Chalkbrood is a common fungal disease that affects bee larvae. Chalkbrood pops up most frequently during damp conditions in early spring. It is rather common and usually not that serious. Infected larvae turn a chalky white color, become hard, and may occasionally turn black. You may not even know that your bees have it until you spot the chalky carcasses on the hive’s “front porch.” Worker bees on “undertaker duty” attempt to remove the chalkbrood as quickly as possible, often dropping their heavy loads at the entrance or on the ground in front of the hive. Misdiagnosing this disease is common, because it’s easily confused with chilled brood. You see carcasses at the hive entrance with both anomalies, but with chalkbrood, the bodies are hard and chalky (not soft and translucent as is true with chilled brood). No medical treatment is necessary for chalkbrood. Your colony should recover okay on its own. But you can help them out by removing mummified carcasses from the hive’s entrance and from the ground around the hive. Also, usually one frame will have most of the chalkbrood cells. Remove this frame from the hive and replace it with a new frame and foundation. This action minimizes the bees’ job of cleaning up. Also consider replacing your queen by ordering a new one from your bee supplier (or by providing one of your own if you are raising queens ). Your help quickly arrests the spread of the fungus.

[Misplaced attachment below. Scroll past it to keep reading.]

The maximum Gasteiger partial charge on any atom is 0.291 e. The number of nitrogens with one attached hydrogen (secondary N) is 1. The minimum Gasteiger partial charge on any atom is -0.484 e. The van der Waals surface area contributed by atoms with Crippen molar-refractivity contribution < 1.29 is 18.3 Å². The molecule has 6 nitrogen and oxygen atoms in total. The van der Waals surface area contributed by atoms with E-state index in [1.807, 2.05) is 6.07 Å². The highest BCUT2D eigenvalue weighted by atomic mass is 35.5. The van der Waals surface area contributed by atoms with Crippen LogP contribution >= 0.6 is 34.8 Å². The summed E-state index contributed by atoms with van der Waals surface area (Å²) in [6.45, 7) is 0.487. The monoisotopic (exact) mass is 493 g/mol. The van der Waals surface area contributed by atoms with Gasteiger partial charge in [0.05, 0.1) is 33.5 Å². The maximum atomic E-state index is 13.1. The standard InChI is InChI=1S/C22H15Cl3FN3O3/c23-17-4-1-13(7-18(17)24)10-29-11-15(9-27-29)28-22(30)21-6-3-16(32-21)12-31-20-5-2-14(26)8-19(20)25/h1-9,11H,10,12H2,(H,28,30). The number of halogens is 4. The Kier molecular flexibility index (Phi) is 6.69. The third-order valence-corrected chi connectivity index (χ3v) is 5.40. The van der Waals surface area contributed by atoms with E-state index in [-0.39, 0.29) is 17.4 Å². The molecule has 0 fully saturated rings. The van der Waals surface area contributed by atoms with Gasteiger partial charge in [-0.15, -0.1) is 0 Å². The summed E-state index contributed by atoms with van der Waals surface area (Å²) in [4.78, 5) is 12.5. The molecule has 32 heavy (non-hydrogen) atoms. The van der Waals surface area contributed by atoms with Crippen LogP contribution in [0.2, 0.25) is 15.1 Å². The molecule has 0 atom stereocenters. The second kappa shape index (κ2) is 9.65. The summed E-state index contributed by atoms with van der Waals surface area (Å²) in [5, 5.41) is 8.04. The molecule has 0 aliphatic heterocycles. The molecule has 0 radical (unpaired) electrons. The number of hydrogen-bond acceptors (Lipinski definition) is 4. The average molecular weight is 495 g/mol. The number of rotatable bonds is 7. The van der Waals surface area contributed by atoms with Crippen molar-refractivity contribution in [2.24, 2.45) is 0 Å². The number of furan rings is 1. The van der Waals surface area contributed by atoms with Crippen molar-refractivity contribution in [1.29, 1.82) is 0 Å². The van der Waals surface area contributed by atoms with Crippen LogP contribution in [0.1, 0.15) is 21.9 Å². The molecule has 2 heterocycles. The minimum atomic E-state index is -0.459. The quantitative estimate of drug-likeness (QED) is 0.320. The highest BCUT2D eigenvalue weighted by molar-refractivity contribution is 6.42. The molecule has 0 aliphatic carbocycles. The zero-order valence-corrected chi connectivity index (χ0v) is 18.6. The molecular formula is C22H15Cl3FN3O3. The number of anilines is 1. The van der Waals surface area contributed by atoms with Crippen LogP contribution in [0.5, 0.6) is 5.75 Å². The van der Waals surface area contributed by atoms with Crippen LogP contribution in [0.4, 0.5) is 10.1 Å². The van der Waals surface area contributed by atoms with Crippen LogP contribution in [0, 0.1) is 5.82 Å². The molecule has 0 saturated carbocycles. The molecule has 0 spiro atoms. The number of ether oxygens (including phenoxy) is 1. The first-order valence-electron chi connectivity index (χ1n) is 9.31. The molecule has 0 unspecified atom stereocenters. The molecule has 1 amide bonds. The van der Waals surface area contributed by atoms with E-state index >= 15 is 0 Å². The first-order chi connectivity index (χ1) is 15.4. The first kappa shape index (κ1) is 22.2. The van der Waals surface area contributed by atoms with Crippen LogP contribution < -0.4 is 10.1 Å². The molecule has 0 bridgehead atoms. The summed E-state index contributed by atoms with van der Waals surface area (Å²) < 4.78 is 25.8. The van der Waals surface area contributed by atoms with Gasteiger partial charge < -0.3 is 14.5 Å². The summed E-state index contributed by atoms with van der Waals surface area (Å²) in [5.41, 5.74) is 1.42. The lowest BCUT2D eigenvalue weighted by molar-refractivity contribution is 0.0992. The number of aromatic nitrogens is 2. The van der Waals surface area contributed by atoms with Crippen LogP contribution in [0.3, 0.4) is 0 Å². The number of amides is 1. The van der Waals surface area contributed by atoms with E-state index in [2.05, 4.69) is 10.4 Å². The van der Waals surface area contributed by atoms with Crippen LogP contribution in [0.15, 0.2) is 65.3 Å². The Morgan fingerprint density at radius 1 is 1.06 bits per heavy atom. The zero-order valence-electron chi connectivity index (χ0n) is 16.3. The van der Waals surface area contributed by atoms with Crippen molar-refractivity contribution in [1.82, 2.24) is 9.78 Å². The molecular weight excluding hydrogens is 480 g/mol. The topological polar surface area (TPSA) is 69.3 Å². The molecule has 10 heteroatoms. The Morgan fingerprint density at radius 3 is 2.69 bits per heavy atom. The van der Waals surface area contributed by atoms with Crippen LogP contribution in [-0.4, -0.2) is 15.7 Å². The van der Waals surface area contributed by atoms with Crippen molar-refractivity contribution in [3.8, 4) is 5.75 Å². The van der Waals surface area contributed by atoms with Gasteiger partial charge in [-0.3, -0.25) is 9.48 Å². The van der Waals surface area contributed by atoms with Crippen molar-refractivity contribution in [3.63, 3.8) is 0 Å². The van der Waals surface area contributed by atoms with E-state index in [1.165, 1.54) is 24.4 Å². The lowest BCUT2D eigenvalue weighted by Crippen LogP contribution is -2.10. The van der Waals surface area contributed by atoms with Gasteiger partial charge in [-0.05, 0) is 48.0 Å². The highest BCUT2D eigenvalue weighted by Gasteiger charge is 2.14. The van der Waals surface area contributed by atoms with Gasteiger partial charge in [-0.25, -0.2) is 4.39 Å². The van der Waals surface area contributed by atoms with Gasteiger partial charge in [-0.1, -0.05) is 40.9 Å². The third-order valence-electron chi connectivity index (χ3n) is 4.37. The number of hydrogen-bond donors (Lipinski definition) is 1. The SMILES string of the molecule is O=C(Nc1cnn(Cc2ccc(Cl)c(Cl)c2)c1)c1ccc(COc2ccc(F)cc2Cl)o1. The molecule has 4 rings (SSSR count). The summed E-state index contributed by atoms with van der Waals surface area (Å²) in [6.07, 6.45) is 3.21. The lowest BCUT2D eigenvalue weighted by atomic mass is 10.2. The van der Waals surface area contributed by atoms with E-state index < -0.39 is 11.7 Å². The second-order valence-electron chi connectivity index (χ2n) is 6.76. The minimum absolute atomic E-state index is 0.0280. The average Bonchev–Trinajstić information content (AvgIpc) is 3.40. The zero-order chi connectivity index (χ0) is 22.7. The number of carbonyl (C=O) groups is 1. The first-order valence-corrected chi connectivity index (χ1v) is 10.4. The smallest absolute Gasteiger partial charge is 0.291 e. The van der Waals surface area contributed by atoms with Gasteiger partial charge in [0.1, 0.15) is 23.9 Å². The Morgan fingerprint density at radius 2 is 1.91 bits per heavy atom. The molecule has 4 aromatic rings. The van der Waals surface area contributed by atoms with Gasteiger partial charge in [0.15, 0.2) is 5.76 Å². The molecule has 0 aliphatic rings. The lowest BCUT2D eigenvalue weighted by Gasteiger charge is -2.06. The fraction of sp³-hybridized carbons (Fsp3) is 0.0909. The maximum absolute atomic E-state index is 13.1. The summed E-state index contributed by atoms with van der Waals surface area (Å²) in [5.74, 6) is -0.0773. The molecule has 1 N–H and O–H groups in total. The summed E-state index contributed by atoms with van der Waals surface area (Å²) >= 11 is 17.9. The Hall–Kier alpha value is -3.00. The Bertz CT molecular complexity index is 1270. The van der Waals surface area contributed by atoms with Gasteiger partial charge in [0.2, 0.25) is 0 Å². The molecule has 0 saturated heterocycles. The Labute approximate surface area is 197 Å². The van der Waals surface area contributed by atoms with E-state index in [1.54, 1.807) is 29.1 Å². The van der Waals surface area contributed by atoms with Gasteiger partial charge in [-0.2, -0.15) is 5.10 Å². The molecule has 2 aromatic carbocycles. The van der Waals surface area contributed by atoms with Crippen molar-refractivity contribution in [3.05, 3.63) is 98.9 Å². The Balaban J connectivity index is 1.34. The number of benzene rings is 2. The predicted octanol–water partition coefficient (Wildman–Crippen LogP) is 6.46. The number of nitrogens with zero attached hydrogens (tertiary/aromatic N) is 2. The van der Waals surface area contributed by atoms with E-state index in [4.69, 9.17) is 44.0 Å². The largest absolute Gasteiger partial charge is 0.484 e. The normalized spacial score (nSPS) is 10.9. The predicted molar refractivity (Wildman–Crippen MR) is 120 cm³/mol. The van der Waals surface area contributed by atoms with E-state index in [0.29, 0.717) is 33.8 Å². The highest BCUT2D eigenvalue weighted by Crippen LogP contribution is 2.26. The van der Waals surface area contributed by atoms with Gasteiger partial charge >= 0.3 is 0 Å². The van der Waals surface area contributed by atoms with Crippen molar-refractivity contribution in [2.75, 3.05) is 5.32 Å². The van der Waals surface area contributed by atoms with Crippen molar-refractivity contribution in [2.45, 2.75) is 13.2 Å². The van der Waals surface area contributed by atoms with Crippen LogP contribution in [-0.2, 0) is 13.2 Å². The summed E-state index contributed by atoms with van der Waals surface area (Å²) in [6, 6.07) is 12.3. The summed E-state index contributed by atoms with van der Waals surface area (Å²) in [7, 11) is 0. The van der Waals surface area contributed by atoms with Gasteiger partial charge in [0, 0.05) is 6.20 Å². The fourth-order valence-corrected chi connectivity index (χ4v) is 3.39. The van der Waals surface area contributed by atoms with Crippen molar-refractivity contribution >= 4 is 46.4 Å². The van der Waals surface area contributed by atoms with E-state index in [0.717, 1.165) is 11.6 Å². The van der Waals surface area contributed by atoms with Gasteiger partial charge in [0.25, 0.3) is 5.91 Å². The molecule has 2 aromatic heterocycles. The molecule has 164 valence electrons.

From : “Beekeeping For Dummies” By Howland Blackiston.